- Subway executives confirmed they expect more locations to close in the coming years.
- In 2017, the chain’s US store count fell by 909 as it lost almost three times as many locations as the year before.
- Executives say that the chain hopes to emerge with fewer, stronger locations.
Subway just confirmed franchisees’ fears that more locations will close in the coming years.
More closures are in the works at the struggling sandwich chain, executives told Restaurant Business, though they declined to provide any exact figures.
“We think there will be additional closures,” Don Fertman, Subway’s chief development officer, said. “Over the next five to 10 years, we might see fewer restaurants but a stronger, more robust franchisee base and a stronger, more profitable system.”
The sandwich chain’s US store count fell by 909 in 2017, losing almost three times as many locations as the year before.
Franchisees and other internal Subway sources told Business Insider in recent months that up to a third of the chain’s more than 25,800 US locations were not profitable, and that franchisees were bracing for more closures.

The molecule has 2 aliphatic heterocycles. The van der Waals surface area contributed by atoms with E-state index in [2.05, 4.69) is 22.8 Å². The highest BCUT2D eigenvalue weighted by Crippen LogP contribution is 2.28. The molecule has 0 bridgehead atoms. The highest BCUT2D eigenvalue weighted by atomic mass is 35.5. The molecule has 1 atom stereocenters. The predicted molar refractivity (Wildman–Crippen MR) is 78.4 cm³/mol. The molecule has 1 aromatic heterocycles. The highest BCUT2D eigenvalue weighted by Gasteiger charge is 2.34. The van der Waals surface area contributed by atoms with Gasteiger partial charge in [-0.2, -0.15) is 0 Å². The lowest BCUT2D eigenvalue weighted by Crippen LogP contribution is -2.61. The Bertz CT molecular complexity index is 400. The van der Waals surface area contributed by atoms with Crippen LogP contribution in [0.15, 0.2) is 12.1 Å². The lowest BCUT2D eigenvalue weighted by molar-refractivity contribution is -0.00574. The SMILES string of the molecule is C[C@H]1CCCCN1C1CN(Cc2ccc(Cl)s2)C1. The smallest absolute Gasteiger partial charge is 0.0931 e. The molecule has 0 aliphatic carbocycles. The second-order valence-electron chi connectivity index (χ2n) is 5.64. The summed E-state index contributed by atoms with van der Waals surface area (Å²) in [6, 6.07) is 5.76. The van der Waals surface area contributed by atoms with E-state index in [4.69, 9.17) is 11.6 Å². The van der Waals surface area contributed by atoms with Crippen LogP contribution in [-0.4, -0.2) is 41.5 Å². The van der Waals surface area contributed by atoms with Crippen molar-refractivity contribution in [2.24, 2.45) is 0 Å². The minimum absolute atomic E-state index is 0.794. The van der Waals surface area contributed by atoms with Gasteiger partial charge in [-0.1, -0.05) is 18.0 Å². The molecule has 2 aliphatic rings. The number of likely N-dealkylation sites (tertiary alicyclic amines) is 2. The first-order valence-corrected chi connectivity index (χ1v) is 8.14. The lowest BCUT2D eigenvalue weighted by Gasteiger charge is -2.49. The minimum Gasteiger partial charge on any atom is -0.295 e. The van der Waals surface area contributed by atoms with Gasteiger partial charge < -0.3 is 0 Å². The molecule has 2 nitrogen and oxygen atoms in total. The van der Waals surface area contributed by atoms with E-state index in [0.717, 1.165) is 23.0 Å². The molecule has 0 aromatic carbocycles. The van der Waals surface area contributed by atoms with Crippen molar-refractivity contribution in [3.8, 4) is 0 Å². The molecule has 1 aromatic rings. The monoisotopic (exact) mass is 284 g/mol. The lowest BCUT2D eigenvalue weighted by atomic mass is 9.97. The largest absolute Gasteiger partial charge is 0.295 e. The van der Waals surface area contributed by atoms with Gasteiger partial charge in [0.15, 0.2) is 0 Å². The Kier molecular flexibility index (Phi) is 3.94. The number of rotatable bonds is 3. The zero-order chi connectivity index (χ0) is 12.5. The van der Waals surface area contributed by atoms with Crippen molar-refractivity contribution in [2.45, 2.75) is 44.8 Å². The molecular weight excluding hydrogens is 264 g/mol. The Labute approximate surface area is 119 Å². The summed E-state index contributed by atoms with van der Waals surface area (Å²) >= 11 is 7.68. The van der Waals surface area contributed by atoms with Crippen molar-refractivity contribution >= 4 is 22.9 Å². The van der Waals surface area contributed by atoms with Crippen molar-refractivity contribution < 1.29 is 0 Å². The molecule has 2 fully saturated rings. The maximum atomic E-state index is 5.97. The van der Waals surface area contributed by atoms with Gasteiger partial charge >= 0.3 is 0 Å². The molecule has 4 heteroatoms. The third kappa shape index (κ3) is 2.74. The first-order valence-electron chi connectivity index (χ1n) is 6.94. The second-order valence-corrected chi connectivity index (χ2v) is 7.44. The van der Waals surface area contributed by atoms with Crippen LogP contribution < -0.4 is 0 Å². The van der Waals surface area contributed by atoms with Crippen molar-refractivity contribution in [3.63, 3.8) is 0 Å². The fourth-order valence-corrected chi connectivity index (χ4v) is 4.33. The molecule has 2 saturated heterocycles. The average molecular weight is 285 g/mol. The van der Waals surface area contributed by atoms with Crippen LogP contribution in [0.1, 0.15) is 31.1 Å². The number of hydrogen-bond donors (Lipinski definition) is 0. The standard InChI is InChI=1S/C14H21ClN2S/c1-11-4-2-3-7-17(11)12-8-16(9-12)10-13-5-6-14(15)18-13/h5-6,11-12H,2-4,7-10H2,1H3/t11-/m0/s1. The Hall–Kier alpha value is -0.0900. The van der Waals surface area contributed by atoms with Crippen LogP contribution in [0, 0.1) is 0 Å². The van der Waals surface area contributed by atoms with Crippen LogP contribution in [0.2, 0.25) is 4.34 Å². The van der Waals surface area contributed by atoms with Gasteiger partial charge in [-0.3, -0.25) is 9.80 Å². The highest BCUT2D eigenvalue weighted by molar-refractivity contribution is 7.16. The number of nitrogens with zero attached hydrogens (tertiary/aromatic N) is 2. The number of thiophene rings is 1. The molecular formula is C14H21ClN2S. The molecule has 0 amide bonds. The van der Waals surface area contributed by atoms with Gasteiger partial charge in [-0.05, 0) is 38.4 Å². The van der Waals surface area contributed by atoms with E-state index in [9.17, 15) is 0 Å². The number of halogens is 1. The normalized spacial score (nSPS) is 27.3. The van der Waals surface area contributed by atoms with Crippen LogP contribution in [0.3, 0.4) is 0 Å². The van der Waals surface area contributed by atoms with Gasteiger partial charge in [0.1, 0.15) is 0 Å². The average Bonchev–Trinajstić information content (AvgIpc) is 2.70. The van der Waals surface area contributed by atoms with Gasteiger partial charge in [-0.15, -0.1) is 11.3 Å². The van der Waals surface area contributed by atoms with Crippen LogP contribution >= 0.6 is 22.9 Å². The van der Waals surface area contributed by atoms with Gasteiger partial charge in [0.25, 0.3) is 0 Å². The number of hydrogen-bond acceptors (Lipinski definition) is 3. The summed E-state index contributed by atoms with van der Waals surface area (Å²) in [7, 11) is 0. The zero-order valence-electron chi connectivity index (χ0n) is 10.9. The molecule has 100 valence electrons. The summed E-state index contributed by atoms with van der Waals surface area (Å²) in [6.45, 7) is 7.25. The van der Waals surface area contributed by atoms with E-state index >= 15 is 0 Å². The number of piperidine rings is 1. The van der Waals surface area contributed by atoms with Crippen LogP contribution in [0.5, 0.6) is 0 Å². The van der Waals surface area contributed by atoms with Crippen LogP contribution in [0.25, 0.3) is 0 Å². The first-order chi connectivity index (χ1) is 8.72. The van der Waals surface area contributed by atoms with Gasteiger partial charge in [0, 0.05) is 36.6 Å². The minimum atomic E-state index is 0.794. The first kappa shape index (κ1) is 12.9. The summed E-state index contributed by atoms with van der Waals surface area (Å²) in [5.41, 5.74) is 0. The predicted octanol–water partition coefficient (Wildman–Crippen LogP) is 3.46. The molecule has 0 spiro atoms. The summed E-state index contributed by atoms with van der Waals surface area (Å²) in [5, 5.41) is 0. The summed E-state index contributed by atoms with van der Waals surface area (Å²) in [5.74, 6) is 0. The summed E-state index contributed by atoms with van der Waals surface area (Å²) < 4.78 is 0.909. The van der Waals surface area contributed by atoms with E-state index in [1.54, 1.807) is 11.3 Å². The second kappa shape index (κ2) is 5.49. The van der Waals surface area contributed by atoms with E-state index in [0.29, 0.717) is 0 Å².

Franchisees said that Subway has tended to focus on growing its store count over helping franchisees increase sales.
“I believe that Subway was more interested in the opening of stores,” a former corporate employee said. “That is where they made the most money – the franchise fee.”
DeLuca “made his money from the franchise fee,” the person said, adding: “The more stores he opened, the more dollars he made.”
“I saw the handwriting on the wall with the focus being on opening as many units as possible, even if it angered franchisees,” Scott Godwin, who owned three Subway locations in Virginia until the early 1990s, told Business Insider.
Now, executives say the company wants to turn over a new leaf.
Fertman told Restaurant Business the chain is focusing on same-shop profitability, instead of simply growing locations.
“Our focus is on market realignment in North America,” Fertman said in an email to Business Insider in January. “We want to make sure we have the right locations with the right franchisees in every market.”
The chain is increasingly relocating struggling locations – one of the few Subway initiatives that franchisees with knowledge of the situation told Business Insider successfully boosts sales. The company relocated about 500 shops in 2017, according to Restaurant Business, and plans to double that figure in 2018.